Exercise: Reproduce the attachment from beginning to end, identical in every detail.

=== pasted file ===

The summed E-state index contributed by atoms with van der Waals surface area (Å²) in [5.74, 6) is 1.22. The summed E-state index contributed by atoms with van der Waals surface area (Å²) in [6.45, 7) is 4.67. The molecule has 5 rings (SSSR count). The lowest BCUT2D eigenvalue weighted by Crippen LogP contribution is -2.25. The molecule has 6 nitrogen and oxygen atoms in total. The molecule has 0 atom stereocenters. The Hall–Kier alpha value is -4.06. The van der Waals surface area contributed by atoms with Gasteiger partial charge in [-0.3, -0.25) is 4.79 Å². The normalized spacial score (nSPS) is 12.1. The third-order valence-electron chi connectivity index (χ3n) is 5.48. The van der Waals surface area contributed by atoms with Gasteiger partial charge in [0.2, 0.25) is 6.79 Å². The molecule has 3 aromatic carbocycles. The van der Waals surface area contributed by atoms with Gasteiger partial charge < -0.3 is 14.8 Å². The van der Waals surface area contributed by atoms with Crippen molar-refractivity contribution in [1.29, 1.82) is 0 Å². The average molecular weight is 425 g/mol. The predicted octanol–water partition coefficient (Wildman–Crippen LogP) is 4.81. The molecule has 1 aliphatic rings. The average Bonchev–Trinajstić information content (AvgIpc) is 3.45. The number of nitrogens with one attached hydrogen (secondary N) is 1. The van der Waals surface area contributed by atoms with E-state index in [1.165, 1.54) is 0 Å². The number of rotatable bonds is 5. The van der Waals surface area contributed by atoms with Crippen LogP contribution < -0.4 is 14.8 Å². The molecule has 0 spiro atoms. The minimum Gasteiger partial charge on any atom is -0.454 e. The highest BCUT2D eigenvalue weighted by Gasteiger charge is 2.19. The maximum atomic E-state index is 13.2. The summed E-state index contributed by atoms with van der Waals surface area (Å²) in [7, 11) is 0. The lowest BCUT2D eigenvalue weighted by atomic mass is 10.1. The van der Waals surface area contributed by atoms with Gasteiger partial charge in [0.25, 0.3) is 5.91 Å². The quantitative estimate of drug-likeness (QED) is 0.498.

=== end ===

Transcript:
The summed E-state index contributed by atoms with van der Waals surface area (Å²) in [5.74, 6) is 1.22. The summed E-state index contributed by atoms with van der Waals surface area (Å²) in [6.45, 7) is 4.67. The molecule has 5 rings (SSSR count). The lowest BCUT2D eigenvalue weighted by Crippen LogP contribution is -2.25. The molecule has 6 nitrogen and oxygen atoms in total. The molecule has 0 atom stereocenters. The Hall–Kier alpha value is -4.06. The van der Waals surface area contributed by atoms with Gasteiger partial charge in [-0.3, -0.25) is 4.79 Å². The normalized spacial score (nSPS) is 12.1. The third-order valence-electron chi connectivity index (χ3n) is 5.48. The van der Waals surface area contributed by atoms with Gasteiger partial charge in [0.2, 0.25) is 6.79 Å². The molecule has 3 aromatic carbocycles. The van der Waals surface area contributed by atoms with Gasteiger partial charge < -0.3 is 14.8 Å². The van der Waals surface area contributed by atoms with Crippen molar-refractivity contribution in [1.29, 1.82) is 0 Å². The average molecular weight is 425 g/mol. The predicted octanol–water partition coefficient (Wildman–Crippen LogP) is 4.81. The molecule has 1 aliphatic rings. The average Bonchev–Trinajstić information content (AvgIpc) is 3.45. The number of nitrogens with one attached hydrogen (secondary N) is 1. The van der Waals surface area contributed by atoms with E-state index in [1.165, 1.54) is 0 Å². The number of rotatable bonds is 5. The van der Waals surface area contributed by atoms with Crippen LogP contribution < -0.4 is 14.8 Å². The molecule has 0 spiro atoms. The minimum Gasteiger partial charge on any atom is -0.454 e. The highest BCUT2D eigenvalue weighted by Gasteiger charge is 2.19. The maximum atomic E-state index is 13.2. The summed E-state index contributed by atoms with van der Waals surface area (Å²) in [7, 11) is 0. The lowest BCUT2D eigenvalue weighted by atomic mass is 10.1. The van der Waals surface area contributed by atoms with Gasteiger partial charge in [0.25, 0.3) is 5.91 Å². The quantitative estimate of drug-likeness (QED) is 0.498.